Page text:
Commodity risk represents exposures we have to products traded in the petroleum, natural gas, metals and power markets. Our principal exposure to these markets emanates from customer driven transactions. These transactions consist primarily of future, forwards, swaps and options. We seek to mitigate exposure to the commodity markets with instruments including, but not limited to, options, futures, and swaps in the same or similar commodity product as well as cash positions.
For example a company purchases certain raw materials such as Natural gas, propelene, acetone, and butanol under short and long-terms supply contracts. The purchase prices are generally determined based on prevailing market conditions (Bessis, 2002). Changing raw material prices historically have had material impacts on the company’s earnings and cash flows and will likely continue to have significant impacts on earnings and cash flow in future periods. The company uses commodity derivative instruments to modify some of the commodity price risks.
3.5.3. Liquidity Risk
It is the current and prospective risk to earning s or capital arising from bank inability to meet its obligation when they come due without incurring unacceptable losses. Liquidity risk includes the inability to manage unplanned decreases or changes in funding sources. Liquidity risk also arises from the failure to recognize or address changes in market conditions that affect the ability to liquidate assets quickly and with minimal loss in value.
The liquidity risk in banks manifest in different dimensions (Reserve Bank of India, 1999):
- FUNDING RISK-need to replace net outflows due to unanticipated withdrawal / non renewal of deposits (Wholesale and Retail)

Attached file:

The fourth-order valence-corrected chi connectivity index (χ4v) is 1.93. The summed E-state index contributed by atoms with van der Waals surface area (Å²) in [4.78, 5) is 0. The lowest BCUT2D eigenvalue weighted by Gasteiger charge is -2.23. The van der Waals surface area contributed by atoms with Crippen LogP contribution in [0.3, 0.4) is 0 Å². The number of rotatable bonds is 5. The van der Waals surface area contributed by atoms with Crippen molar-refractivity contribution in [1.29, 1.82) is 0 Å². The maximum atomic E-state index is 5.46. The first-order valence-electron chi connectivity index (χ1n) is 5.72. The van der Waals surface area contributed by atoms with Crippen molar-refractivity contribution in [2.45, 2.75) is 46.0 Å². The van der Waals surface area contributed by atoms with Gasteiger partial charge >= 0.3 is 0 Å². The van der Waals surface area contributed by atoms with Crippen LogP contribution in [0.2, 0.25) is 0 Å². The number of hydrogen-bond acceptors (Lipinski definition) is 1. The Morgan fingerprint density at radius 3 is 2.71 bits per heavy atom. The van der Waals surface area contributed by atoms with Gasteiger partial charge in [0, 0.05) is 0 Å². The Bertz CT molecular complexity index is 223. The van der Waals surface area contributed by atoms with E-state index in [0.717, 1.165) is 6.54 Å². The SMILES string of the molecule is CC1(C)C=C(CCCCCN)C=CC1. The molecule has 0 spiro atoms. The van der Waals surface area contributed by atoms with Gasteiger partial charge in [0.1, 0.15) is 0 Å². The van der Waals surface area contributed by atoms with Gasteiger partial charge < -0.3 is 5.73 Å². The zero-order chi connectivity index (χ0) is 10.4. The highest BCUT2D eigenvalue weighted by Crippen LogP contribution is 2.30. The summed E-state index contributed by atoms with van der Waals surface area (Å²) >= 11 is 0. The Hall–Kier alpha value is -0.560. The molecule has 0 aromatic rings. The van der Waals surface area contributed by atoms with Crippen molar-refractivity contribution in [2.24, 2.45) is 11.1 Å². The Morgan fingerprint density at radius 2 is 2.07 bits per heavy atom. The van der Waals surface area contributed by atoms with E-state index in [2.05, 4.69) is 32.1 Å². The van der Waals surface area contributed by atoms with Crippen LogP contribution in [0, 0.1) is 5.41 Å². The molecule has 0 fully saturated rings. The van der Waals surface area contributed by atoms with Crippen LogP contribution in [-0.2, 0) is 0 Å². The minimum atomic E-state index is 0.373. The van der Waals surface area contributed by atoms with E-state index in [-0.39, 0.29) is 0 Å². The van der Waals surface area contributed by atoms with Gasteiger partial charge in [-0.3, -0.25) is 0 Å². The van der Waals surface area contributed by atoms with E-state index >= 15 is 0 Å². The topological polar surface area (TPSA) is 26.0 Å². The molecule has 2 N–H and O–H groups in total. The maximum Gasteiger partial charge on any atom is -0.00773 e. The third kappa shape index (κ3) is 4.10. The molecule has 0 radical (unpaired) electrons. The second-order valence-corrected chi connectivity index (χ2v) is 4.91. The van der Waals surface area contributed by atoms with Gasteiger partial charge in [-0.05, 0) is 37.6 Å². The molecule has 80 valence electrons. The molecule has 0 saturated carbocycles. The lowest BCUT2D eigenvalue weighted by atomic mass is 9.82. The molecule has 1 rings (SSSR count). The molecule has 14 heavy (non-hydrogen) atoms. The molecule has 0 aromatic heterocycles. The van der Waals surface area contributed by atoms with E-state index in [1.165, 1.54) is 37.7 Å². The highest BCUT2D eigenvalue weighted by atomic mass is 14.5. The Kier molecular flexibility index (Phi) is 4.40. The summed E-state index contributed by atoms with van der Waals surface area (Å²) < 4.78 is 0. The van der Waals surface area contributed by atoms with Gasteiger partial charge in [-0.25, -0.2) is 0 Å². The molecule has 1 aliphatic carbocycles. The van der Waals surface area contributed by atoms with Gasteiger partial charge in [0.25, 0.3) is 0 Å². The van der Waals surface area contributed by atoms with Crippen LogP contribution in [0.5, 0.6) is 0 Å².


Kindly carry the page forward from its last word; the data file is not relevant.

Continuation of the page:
- TIME RISK-need to compensate for non-receipt of expected inflows of funds, i.e. performing assets turning into non performing assets.
- CALL RISK-due to crystallization of contingent liabilities and unable to undertake profitable business opportunities when desirable.
Liquidity risk policy includes a umber of policies according to the following liquidity risk management framework (Reserve Bank of India, 1999):
- Excess Liquidity- Maintain substantial excess liquidity to meet a broad range of potential cash outflows in a stressed environment including financing obligations.
- Asset Liability Management- ensure we fund our assets with the appropriate financing.
- Inter Company funding- maintain parent company’s liquidity and manage the distribution of liquidity across the group structure.
- Crisis planning- ensure all funding and liquidity management is based on stress scenario planning and feeds into our liquidity crisis plan.
Accordingly, liquidity risk has to be managed in addition to market, credit and other risks. Because of its tendency to compound other risks, it is difficult or impossible to isolate liquidity risk. In all but the most simple of circumstances, comprehensive metrics of liquidity risk do not exist. Certain techniques of asset-liability management can be applied to assessing liquidity risk. A simple test for liquidity risk is to look at future net cash flows on a day-by-day basis. Any day that has a sizeable negative net cash flow is of concern. Such an analysis can be supplemented with stress testing. Look at net cash flows on a day-to-day basis assuming that an important counterparty defaults (Shinasi, Lee and Drees, 1999).